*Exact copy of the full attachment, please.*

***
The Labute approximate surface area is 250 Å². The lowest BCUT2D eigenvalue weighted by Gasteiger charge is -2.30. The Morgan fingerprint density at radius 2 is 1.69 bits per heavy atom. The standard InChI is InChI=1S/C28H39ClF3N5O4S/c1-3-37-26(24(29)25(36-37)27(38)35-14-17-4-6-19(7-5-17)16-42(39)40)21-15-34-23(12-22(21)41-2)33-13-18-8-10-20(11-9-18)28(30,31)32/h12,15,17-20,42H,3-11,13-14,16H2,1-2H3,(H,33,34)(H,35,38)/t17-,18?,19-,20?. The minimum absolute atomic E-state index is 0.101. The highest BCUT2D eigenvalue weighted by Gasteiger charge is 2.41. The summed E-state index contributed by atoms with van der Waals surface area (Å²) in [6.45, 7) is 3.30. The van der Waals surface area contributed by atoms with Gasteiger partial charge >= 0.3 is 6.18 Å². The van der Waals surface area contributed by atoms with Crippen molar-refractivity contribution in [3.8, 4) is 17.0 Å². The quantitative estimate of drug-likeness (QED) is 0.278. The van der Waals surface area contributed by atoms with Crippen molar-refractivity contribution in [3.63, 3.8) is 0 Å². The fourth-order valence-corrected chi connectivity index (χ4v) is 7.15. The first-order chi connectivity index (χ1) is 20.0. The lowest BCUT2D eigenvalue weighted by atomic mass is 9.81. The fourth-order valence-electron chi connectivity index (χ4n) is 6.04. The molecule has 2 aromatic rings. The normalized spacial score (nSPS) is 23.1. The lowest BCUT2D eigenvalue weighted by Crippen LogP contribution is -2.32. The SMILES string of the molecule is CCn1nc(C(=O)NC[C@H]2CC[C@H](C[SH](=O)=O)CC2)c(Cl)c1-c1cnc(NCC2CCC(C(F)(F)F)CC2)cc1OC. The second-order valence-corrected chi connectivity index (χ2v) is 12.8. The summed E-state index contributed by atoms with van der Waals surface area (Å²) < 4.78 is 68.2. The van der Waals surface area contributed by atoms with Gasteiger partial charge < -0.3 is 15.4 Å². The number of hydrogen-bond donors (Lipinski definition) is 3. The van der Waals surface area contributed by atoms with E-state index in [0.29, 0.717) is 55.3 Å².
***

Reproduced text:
The Labute approximate surface area is 250 Å². The lowest BCUT2D eigenvalue weighted by Gasteiger charge is -2.30. The Morgan fingerprint density at radius 2 is 1.69 bits per heavy atom. The standard InChI is InChI=1S/C28H39ClF3N5O4S/c1-3-37-26(24(29)25(36-37)27(38)35-14-17-4-6-19(7-5-17)16-42(39)40)21-15-34-23(12-22(21)41-2)33-13-18-8-10-20(11-9-18)28(30,31)32/h12,15,17-20,42H,3-11,13-14,16H2,1-2H3,(H,33,34)(H,35,38)/t17-,18?,19-,20?. The minimum absolute atomic E-state index is 0.101. The highest BCUT2D eigenvalue weighted by Gasteiger charge is 2.41. The summed E-state index contributed by atoms with van der Waals surface area (Å²) in [6.45, 7) is 3.30. The van der Waals surface area contributed by atoms with Gasteiger partial charge >= 0.3 is 6.18 Å². The van der Waals surface area contributed by atoms with Crippen molar-refractivity contribution in [3.8, 4) is 17.0 Å². The quantitative estimate of drug-likeness (QED) is 0.278. The van der Waals surface area contributed by atoms with Crippen molar-refractivity contribution in [3.63, 3.8) is 0 Å². The fourth-order valence-corrected chi connectivity index (χ4v) is 7.15. The first-order chi connectivity index (χ1) is 20.0. The lowest BCUT2D eigenvalue weighted by atomic mass is 9.81. The fourth-order valence-electron chi connectivity index (χ4n) is 6.04. The molecule has 2 aromatic rings. The normalized spacial score (nSPS) is 23.1. The lowest BCUT2D eigenvalue weighted by Crippen LogP contribution is -2.32. The SMILES string of the molecule is CCn1nc(C(=O)NC[C@H]2CC[C@H](C[SH](=O)=O)CC2)c(Cl)c1-c1cnc(NCC2CCC(C(F)(F)F)CC2)cc1OC. The second-order valence-corrected chi connectivity index (χ2v) is 12.8. The summed E-state index contributed by atoms with van der Waals surface area (Å²) < 4.78 is 68.2. The van der Waals surface area contributed by atoms with Gasteiger partial charge < -0.3 is 15.4 Å². The number of hydrogen-bond donors (Lipinski definition) is 3. The van der Waals surface area contributed by atoms with E-state index in [0.29, 0.717) is 55.3 Å².